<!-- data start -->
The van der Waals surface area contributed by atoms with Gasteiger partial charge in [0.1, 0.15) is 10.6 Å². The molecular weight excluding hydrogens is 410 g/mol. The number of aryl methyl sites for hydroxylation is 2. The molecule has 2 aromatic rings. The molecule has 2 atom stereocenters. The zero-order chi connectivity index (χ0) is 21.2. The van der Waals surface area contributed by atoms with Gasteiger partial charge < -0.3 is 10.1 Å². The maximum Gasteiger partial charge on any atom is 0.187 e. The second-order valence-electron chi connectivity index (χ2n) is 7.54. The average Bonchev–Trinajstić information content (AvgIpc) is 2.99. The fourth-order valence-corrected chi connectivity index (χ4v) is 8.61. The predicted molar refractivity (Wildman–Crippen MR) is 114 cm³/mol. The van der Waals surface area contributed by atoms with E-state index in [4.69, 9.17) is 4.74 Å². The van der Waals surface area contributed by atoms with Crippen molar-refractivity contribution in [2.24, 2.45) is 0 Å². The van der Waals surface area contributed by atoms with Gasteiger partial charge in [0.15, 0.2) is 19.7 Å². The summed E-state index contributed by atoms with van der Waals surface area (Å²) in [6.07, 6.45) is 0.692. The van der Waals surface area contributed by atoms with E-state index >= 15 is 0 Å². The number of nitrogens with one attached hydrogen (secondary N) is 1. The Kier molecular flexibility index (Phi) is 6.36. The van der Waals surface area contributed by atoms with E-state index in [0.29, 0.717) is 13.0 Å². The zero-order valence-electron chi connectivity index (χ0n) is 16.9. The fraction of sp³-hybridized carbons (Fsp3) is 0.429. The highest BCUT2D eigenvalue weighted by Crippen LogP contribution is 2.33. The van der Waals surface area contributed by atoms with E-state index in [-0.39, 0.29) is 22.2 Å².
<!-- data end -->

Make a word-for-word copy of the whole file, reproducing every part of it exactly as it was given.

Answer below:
The van der Waals surface area contributed by atoms with Gasteiger partial charge in [0.1, 0.15) is 10.6 Å². The molecular weight excluding hydrogens is 410 g/mol. The number of aryl methyl sites for hydroxylation is 2. The molecule has 2 aromatic rings. The molecule has 2 atom stereocenters. The zero-order chi connectivity index (χ0) is 21.2. The van der Waals surface area contributed by atoms with Gasteiger partial charge < -0.3 is 10.1 Å². The maximum Gasteiger partial charge on any atom is 0.187 e. The second-order valence-electron chi connectivity index (χ2n) is 7.54. The average Bonchev–Trinajstić information content (AvgIpc) is 2.99. The fourth-order valence-corrected chi connectivity index (χ4v) is 8.61. The predicted molar refractivity (Wildman–Crippen MR) is 114 cm³/mol. The van der Waals surface area contributed by atoms with E-state index in [4.69, 9.17) is 4.74 Å². The van der Waals surface area contributed by atoms with Crippen molar-refractivity contribution in [2.24, 2.45) is 0 Å². The van der Waals surface area contributed by atoms with Gasteiger partial charge in [0.15, 0.2) is 19.7 Å². The summed E-state index contributed by atoms with van der Waals surface area (Å²) in [6.07, 6.45) is 0.692. The van der Waals surface area contributed by atoms with E-state index >= 15 is 0 Å². The number of nitrogens with one attached hydrogen (secondary N) is 1. The Kier molecular flexibility index (Phi) is 6.36. The van der Waals surface area contributed by atoms with E-state index in [0.29, 0.717) is 13.0 Å². The zero-order valence-electron chi connectivity index (χ0n) is 16.9. The fraction of sp³-hybridized carbons (Fsp3) is 0.429. The highest BCUT2D eigenvalue weighted by Crippen LogP contribution is 2.33. The van der Waals surface area contributed by atoms with E-state index in [-0.39, 0.29) is 22.2 Å².